After Covid-19 restrictions delayed the start to his 2020 season, Casebolt got off to a hot start last season with two victories in his first five races including a $10,000 Comp Cams Super Dirt Series victory in a rare trip to Legit Speedway Park in West Plains, Mo. But his momentum faded toward the end of the season with just one more win.

“We were really good last year. That car and engine, everything was just really good last year. I made a few mistakes as a driver at a few big races that cost us wins,” Casebolt said. “I felt like I had a shot to win the Lucas Oil race at Portsmouth and I made a mistake and got in the wall. I really had a shot to win several pretty big races and I made mistakes that cost us or we had a few parts failures. Just bad circumstances that happens in racing sometimes. But we were good enough to have won a few more races than we did, that’s for sure.”

Casebolt hoped his 2020 late-season struggles wouldn’t carry over to 2021, but so far the new year hasn’t been much better with his only two races producing his 14th-place finish in Atomic’s Lucas Oil race and a 19th-place DNF in the April 15 Castrol FloRacing Series opener at Tyler County Speedway in Middlebourne, W.Va. The good news for Casebolt, is he has a chance to turn it around Thursday at a familiar location.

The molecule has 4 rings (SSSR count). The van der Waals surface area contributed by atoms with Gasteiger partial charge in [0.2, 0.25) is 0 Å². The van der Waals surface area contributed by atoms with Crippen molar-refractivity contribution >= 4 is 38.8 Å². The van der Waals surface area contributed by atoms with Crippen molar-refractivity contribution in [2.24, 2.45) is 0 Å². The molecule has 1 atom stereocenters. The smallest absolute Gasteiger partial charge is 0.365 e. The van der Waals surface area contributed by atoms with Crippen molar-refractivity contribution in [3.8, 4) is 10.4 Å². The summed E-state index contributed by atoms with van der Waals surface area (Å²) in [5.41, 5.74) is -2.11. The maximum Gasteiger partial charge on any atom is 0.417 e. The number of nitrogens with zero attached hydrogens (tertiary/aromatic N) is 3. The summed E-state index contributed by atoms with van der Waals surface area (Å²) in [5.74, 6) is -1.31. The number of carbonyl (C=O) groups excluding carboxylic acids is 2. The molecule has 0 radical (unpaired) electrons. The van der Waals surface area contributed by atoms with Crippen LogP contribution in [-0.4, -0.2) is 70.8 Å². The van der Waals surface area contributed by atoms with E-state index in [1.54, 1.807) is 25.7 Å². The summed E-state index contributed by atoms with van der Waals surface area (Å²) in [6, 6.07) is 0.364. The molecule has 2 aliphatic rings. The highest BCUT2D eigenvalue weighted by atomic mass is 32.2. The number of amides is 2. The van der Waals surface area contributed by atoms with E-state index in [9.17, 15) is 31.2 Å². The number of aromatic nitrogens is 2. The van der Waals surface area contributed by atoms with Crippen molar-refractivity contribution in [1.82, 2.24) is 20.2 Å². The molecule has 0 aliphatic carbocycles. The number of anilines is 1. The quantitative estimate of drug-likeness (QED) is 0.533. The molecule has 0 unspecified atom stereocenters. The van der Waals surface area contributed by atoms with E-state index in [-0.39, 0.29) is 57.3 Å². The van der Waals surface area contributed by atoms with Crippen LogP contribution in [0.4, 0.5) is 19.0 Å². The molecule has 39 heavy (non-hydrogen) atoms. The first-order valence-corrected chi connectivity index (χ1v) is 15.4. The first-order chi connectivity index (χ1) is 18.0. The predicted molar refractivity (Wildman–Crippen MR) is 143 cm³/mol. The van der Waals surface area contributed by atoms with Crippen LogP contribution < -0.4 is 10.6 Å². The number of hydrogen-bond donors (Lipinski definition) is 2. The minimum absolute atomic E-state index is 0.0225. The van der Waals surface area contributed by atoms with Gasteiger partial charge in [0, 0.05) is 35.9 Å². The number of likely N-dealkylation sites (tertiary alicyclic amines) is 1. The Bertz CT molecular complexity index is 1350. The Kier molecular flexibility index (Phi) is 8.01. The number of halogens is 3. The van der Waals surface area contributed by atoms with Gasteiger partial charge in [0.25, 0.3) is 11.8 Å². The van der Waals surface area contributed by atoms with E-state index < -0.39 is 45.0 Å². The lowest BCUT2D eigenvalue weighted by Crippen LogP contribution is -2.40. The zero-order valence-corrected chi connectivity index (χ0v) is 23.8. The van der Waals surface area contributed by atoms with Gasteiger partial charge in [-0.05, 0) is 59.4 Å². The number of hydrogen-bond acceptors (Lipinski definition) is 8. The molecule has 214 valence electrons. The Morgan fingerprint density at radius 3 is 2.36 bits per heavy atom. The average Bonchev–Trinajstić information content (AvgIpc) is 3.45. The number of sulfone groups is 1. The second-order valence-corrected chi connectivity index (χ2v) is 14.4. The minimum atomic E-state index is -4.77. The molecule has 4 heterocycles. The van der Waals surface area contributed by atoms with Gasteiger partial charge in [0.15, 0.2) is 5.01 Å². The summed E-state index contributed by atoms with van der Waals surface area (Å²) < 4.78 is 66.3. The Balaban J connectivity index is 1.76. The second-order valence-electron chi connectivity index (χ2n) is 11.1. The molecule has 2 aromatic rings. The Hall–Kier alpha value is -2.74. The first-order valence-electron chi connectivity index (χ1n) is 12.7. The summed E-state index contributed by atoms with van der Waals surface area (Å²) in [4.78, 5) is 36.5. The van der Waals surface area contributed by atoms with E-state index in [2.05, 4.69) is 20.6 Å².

“I’ve got some tricks up my sleeve that I want to try when I get there,” Casebolt said of his plans for Thursday’s race at Atomic. “They may not be any good, but I feel pretty good about it. Even with the changes (to the track surface and the turn-three wall) I think it’ll work. Hopefully we’ll unload fast, then just take it one step at a time and be there in contention during the feature.